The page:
Robbie Neilson insists Hearts will be in safe hands after Ian Cathro was appointed as his successor at Tynecastle.
And the new MK Dons manager insists he does not plan to make Newcastle United assistant manager Cathro’s job harder by coming back to plunder the Hearts squad.
Neilson was was officially paraded to the media at stadium MK yesterday afternoon after deciding to leave Gorgie following a successful two-and-a-half years in charge.
At just 30-years of age and having never played professional senior football, doubts have been raised over former Dundee United youth coach Cathro’s credentials but Neilson is excited by his arrival.
Neilson, who masterminded Hearts’ record-breaking Championship triumph in 2015 and left with the team sitting third in the Premiership, said: “I know Ian personally and I think it’s a really good appointment.
“I think he’s progressive, he’s gone out and been educated in Portugal and in Spain. He’s come back and he’s learning under Rafa Benitez, a Champions League winner and it doesn’t come any better than that.
“Hearts took the chance with me, I didn’t have any experience as a manager either, I had a playing career but a playing career means nothing at all. It’s a totally different ball game.
“People say you have to have played the game to manage at the top level, you don’t.
“You have to be able to have a personality to manage players, whether you’ve played 100 games in the Champions League or you’ve played 5-a-side football on a Tuesday.
“I think the players would respect Ian, we’ve got a really good group there.
“It’s also about your understanding of the game and Ian has top level understanding, and that’s been proven with his track record.
“He’s been involved in La Liga and the Champions League. It’s another step in Hearts’ journey and I’m really excited about it for Hearts.
“I think it’s a great appointment and hopefully they can progress again.”
Neilson insists he will not be going back to raid Tynecastle for players, because the likes of Callum Paterson, Jamie Walker, Bjorn Johnsen and Arnaud Djoum are all out of his price range.
He added: “The calibre of player we’ve got a Hearts, they’ve had a lot of exposure.
“Callum Paterson is an international football player, there are Premier League teams interested and top-end Championship teams interested in him, as it is with a lot of the players in the Hearts team, so it takes them out our remit.
“My job here is to source players similar to that and give them the platform we did at Hearts, the likes of Djoums, (Osman) Sows, Johnsens.”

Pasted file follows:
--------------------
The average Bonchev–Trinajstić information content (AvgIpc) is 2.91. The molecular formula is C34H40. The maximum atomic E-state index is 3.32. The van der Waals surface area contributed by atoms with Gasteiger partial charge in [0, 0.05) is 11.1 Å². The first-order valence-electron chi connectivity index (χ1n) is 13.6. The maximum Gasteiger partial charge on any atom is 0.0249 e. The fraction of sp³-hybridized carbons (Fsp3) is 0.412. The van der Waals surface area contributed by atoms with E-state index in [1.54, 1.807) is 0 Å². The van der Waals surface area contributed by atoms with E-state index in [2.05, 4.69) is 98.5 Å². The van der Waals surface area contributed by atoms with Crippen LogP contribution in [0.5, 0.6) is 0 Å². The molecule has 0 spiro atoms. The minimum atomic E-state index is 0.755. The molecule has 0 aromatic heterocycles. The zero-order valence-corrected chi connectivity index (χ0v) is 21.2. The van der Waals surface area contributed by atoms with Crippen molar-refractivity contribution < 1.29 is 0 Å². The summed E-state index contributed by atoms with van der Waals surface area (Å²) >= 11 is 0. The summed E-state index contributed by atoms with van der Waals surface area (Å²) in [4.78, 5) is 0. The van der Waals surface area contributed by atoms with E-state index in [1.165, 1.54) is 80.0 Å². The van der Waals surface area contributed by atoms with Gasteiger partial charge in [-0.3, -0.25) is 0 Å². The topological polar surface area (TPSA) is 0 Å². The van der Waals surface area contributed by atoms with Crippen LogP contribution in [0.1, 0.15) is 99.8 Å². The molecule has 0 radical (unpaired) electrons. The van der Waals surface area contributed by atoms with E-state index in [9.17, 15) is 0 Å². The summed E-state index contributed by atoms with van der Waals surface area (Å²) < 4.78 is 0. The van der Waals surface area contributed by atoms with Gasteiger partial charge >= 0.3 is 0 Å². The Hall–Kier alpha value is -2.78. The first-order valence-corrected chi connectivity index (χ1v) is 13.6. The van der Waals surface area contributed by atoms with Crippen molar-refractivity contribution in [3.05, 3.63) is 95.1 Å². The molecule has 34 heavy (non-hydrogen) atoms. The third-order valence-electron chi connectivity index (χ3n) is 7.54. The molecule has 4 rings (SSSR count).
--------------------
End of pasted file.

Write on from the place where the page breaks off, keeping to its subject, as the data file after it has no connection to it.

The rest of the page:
Neilson has been joined south of the border by Hearts assistant Stevie Crawford and will be in the MK Dons dugout for the first time in tonight’s Checkatrade Trophy clash Yeovil.
And the highly-rated young manager admits he sounded out Sir Alex Ferguson about the League One side and chairman Pete Winkelman before completing his move at the tail end of last week.
Neilson added: “Alex Smith at Falkirk is a kind of mentor to me, he took me under his wing at Falkirk and helped me as a coach and he is always there as a sounding board for advice.
“When the MK Dons job came up, I wanted to do my homework and make sure it was the right one.
“I knew the history of the club although I didn’t know the chairman personally.
“I knew Alex Smith had a strong friendship with Sir Alex and asked if he would ask the question, does he think it’s the right club and is the chairman a good guy that I can trust and will give me time?
“Alex said the first thing that Sir Alex said was, ‘100 per cent, take it, the chairman is different class and it’s a great set-up’.
“That confirmed my first thoughts that it was the right club for me.”
Neilson admits chairman Winkelman’s reputation for giving manager’s time was a huge factor in joining a club that are 19th in League One.
Neilson’s predecessor Karl Robinson spent over six years at the helm.
Neilson added: “You have to look behind the league position, you have to look at it deeper and the potential here is phenomenal.
“It ticks all the boxes, the only box that it doesn’t tick is the position they’re in but it’s my job to get them out of there and move them forward to where they should be.
“I think they’ve got the potential to get to the top-flight.”